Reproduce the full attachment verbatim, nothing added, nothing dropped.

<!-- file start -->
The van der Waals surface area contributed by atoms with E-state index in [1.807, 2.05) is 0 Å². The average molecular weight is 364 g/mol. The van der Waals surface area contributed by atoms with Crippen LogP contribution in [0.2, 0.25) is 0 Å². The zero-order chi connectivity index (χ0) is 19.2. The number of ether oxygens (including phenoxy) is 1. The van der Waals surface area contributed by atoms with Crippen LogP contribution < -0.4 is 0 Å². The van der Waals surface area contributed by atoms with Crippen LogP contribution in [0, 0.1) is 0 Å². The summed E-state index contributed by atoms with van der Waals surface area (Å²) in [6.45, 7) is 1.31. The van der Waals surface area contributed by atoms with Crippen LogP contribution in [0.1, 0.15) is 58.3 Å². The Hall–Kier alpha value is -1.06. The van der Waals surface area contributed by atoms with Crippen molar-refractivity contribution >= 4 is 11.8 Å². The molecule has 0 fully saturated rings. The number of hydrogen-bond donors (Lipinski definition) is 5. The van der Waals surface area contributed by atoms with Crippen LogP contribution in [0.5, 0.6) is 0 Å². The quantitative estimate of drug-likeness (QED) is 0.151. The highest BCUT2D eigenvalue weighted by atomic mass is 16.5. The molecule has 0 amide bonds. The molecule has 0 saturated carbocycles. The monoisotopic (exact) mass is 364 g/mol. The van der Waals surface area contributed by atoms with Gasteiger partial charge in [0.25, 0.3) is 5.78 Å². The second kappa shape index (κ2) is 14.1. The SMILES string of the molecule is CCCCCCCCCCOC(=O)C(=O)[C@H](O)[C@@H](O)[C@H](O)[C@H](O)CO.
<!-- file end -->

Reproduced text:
The van der Waals surface area contributed by atoms with E-state index in [1.807, 2.05) is 0 Å². The average molecular weight is 364 g/mol. The van der Waals surface area contributed by atoms with Crippen LogP contribution in [0.2, 0.25) is 0 Å². The zero-order chi connectivity index (χ0) is 19.2. The number of ether oxygens (including phenoxy) is 1. The van der Waals surface area contributed by atoms with Crippen LogP contribution < -0.4 is 0 Å². The van der Waals surface area contributed by atoms with Crippen LogP contribution in [0, 0.1) is 0 Å². The summed E-state index contributed by atoms with van der Waals surface area (Å²) in [6.45, 7) is 1.31. The van der Waals surface area contributed by atoms with Crippen LogP contribution in [0.1, 0.15) is 58.3 Å². The Hall–Kier alpha value is -1.06. The van der Waals surface area contributed by atoms with Crippen molar-refractivity contribution >= 4 is 11.8 Å². The molecule has 0 fully saturated rings. The number of hydrogen-bond donors (Lipinski definition) is 5. The van der Waals surface area contributed by atoms with Crippen LogP contribution in [0.5, 0.6) is 0 Å². The quantitative estimate of drug-likeness (QED) is 0.151. The highest BCUT2D eigenvalue weighted by atomic mass is 16.5. The molecule has 0 amide bonds. The molecule has 0 saturated carbocycles. The monoisotopic (exact) mass is 364 g/mol. The van der Waals surface area contributed by atoms with Gasteiger partial charge in [0.25, 0.3) is 5.78 Å². The second kappa shape index (κ2) is 14.1. The SMILES string of the molecule is CCCCCCCCCCOC(=O)C(=O)[C@H](O)[C@@H](O)[C@H](O)[C@H](O)CO.